The apical membranes of these secretory cells possess two types of Cl" channels. One type is activated by elevations in cell Ca2+. The other type is called the cystic fibrosis transmembrane conductance regulator and is identical to Cl" channels found in the apical membranes of secretory cells in the airway epithelia (i.e., bronchioles) and pancreatic acinar cells. These channels are activated by phosphorylation mediated by (cyclic adenosine monophosphate) cAMP-dependent protein kinase A. Defects in these channels may result in impaired secretory ability by these cells, which is responsible for the pulmonary, pancreatic, and intestinal

Mucosal Solution

Serosal Solution

Serosal Solution

Mucosal Solution

Ouabain

FIGURE 8 Cellular model of secondary active Cl" secretion accompanied by passive Na+ secretion by secretory cells in the crypts of the small and large intestines. S, secretagogue. (Note: Although only one Cl" is depicted, as discussed in the text, there are at least two families of apical membrane Cl" channels: one activated by Ca2+ and the other by cAMP.)

Ouabain

FIGURE 8 Cellular model of secondary active Cl" secretion accompanied by passive Na+ secretion by secretory cells in the crypts of the small and large intestines. S, secretagogue. (Note: Although only one Cl" is depicted, as discussed in the text, there are at least two families of apical membrane Cl" channels: one activated by Ca2+ and the other by cAMP.)

abnormalities characteristic of the inherited congenital disease cystic fibrosis.

Under resting or unstimulated conditions, the Cl— channels are inactive, and these secretory cells are poised to secrete Cl—. Stimuli that bring about an increase in cell cAMP and/or Ca2+ open these channels and permit Cl— to diffuse from the cell into the lumen. This negative current, directed from the serosal fluid (plasma) into the lumen, generates a crypt-negative (lumen-negative) electrical potential difference that provides the driving force for the movement of Na+ through paracellular pathways. The end result is the secretion of NaCl into the crypts. This establishes an osmotic pressure difference that draws water into the crypts. The fluid that emerges from the crypts into the lumen is essentially isotonic saline.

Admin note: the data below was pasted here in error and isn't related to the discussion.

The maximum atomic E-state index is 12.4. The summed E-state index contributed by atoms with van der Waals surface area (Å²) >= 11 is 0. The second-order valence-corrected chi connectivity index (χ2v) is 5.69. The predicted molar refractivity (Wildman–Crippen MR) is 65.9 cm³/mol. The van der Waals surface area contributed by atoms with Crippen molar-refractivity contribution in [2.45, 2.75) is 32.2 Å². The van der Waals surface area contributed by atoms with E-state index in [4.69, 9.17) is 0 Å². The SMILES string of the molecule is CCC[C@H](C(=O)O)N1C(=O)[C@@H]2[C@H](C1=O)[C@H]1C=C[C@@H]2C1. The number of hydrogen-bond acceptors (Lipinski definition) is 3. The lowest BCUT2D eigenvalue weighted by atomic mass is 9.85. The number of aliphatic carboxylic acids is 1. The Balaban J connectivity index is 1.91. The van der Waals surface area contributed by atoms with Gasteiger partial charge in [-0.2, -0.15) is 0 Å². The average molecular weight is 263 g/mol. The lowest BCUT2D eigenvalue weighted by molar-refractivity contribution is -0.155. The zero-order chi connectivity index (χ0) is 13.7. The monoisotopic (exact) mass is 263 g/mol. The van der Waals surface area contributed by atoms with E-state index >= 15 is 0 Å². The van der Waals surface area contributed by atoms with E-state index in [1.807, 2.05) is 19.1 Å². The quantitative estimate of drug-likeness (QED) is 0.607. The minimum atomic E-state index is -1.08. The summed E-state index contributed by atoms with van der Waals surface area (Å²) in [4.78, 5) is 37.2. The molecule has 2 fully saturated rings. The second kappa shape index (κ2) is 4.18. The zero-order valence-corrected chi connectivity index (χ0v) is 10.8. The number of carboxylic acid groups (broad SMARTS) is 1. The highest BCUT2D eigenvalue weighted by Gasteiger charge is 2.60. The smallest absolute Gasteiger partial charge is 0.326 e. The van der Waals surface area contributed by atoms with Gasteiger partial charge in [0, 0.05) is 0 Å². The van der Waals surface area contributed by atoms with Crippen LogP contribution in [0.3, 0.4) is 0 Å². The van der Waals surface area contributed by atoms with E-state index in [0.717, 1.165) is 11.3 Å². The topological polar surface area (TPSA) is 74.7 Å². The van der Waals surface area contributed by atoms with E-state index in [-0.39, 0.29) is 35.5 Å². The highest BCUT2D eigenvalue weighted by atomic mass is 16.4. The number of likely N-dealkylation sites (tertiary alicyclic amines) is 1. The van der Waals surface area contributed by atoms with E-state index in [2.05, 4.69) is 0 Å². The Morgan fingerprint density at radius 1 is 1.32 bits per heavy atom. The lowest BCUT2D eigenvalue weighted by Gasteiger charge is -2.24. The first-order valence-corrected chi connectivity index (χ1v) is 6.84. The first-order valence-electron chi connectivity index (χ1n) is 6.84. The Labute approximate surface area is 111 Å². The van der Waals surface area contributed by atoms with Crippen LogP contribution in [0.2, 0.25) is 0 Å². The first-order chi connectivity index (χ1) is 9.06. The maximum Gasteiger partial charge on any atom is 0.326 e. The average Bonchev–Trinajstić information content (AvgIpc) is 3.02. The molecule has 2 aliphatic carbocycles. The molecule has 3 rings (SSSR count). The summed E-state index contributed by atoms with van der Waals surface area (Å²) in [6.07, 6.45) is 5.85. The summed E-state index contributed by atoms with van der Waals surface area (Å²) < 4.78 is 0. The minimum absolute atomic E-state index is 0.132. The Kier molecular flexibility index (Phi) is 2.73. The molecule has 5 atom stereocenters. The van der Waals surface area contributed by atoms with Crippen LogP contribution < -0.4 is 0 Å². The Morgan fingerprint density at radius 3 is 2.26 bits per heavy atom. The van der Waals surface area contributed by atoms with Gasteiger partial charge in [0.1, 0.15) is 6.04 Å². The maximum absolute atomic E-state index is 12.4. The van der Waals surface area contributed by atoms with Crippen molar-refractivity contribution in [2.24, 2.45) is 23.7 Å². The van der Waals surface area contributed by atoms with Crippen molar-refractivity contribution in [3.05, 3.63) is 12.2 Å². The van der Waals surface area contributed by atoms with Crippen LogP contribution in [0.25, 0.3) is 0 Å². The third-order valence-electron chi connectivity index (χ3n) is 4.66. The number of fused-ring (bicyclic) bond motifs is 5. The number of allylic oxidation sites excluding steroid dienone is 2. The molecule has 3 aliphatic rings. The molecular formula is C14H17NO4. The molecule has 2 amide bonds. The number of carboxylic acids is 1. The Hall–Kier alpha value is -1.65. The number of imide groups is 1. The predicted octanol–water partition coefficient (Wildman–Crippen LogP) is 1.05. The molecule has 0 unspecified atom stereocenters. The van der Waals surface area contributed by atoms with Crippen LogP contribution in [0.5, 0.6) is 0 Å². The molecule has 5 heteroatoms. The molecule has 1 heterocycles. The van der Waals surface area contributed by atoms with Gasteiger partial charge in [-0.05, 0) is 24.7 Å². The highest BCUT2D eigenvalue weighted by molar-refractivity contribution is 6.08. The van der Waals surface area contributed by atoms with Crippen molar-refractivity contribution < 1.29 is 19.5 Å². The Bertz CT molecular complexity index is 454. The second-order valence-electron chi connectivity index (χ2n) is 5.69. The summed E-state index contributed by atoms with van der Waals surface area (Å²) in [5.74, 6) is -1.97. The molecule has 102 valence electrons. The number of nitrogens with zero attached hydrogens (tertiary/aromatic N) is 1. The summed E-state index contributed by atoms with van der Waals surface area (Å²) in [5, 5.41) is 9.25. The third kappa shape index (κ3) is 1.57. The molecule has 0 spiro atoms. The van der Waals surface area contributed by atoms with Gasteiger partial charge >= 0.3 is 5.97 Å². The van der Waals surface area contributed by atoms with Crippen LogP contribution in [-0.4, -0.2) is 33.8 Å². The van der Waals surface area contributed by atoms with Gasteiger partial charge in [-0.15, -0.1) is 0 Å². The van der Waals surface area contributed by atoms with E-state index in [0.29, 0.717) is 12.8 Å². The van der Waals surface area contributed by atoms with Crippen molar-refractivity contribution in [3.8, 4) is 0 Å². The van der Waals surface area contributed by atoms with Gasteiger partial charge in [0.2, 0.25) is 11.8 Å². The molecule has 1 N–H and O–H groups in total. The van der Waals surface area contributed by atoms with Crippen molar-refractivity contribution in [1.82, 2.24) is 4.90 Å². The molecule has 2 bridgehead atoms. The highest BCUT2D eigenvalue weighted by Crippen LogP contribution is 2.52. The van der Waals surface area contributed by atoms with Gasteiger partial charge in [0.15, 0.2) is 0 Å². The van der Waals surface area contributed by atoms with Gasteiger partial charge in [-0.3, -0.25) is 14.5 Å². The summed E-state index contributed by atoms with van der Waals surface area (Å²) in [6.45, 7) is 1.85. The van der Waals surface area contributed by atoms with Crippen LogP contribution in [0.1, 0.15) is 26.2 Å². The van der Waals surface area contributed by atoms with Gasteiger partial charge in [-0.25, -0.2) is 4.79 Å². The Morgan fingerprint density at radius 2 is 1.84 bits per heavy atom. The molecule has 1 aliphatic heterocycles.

Intestinal secretion is an important physiologic event as well as a potentially life-threatening pathologic event. Secretion is stimulated by many of the GI hormones and neurotransmitters activated after a meal. These secretagogues interact with receptors on the basolateral membranes of the secretory cells and initiate the cascade of events leading to an elevation of cell cAMP and/or Ca2+. For example, acetylcholine, which is released by the enteric nervous system during a meal, brings about an increase in cell Ca + , whereas the GI hormones secretin and VIP result in an elevation of cell cAMP. The resulting secretion undoubtedly assists in the